Rich Freeman on 15 May 2012 04:10:46 -0700

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Re: [PLUG] Can FOSS help school districts in trouble?

On Mon, May 14, 2012 at 10:35 AM, jeff <> wrote:
> FYI, M$ discounts heavily to non-profits and schools/students.
> I was considering pitching Ubuntu at work but Windows and Office come pretty
> cheap.

Yup.  I suspect the heavy costs don't come from the OS so much as for
the educational software.

Think of what makes corporate antivirus/etc software popular.  Usually
the stuff that gets deployed makes laptops horribly slow and kills
their batteries and wastes half their RAM.  However, somewhere it has
a really nice dashboard view that the central administrators can look
at, and the sales reps gave a very good presentation during the
selection process.  Expensive software is rarely sold directly to the
people who end up using it.

Educational software is no different - it is peddled by highly-paid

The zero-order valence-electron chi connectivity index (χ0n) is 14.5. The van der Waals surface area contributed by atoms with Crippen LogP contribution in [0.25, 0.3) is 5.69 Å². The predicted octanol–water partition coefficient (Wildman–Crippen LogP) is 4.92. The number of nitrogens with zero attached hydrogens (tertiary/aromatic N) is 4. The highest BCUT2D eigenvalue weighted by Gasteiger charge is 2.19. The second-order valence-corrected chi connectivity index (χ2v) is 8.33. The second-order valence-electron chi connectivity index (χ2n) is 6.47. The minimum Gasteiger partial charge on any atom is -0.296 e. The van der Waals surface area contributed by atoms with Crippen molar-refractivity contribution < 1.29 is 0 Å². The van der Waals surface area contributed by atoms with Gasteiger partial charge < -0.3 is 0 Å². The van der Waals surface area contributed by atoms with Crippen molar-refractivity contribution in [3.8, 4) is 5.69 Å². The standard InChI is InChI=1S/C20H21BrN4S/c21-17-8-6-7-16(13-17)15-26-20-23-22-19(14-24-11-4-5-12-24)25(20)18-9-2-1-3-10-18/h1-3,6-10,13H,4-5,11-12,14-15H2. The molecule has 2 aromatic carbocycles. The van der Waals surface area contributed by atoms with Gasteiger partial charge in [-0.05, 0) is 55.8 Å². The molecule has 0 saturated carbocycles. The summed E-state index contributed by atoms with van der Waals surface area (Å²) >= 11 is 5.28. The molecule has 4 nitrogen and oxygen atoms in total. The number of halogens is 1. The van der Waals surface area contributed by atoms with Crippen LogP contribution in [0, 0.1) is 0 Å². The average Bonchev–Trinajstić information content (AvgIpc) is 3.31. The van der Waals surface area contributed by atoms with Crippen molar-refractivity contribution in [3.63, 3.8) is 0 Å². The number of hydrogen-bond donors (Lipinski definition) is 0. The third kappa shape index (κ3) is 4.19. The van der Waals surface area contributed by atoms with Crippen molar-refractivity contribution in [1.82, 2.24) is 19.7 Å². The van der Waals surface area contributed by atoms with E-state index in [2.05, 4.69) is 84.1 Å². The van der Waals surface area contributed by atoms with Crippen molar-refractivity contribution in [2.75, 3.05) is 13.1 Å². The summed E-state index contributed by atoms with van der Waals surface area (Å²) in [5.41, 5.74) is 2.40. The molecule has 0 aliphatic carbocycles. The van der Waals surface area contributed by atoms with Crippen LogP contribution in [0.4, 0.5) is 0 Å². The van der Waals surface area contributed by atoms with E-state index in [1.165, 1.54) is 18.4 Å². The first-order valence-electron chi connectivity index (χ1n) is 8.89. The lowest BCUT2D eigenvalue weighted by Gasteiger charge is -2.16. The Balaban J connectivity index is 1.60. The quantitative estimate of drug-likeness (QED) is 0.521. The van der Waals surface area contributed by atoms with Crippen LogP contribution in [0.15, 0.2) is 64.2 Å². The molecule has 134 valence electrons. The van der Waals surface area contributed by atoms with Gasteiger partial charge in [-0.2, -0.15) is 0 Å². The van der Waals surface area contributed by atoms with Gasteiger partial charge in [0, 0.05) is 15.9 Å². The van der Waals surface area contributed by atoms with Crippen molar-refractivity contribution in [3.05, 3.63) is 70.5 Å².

salespeople who give presentations demonstrating how their software is
aligned to all the latest theories and how it goes along with all the
latest bestselling textbooks.  They might even have a study published
that shows that some class who used their software improved and
achieved some kind of outcome (likely with few controls, and with no
obligation to publish studies that showed no improvement).  It
probably has some expensive support options as well.

This is why it is so hard to pitch any kind of alternative to
educators.  They're accustomed to a certain level of catering during
the sales process, and it is rare for FOSS to really measure up in
that regard.  Most FOSS educational software I've seen also tends to
be more standalone, and rarely integrates well into a lab environment.
 The OS and Office software are cheaper, but MS makes that stuff dirt
cheap to schools to begin with, so it isn't really the main problem to
be solved.

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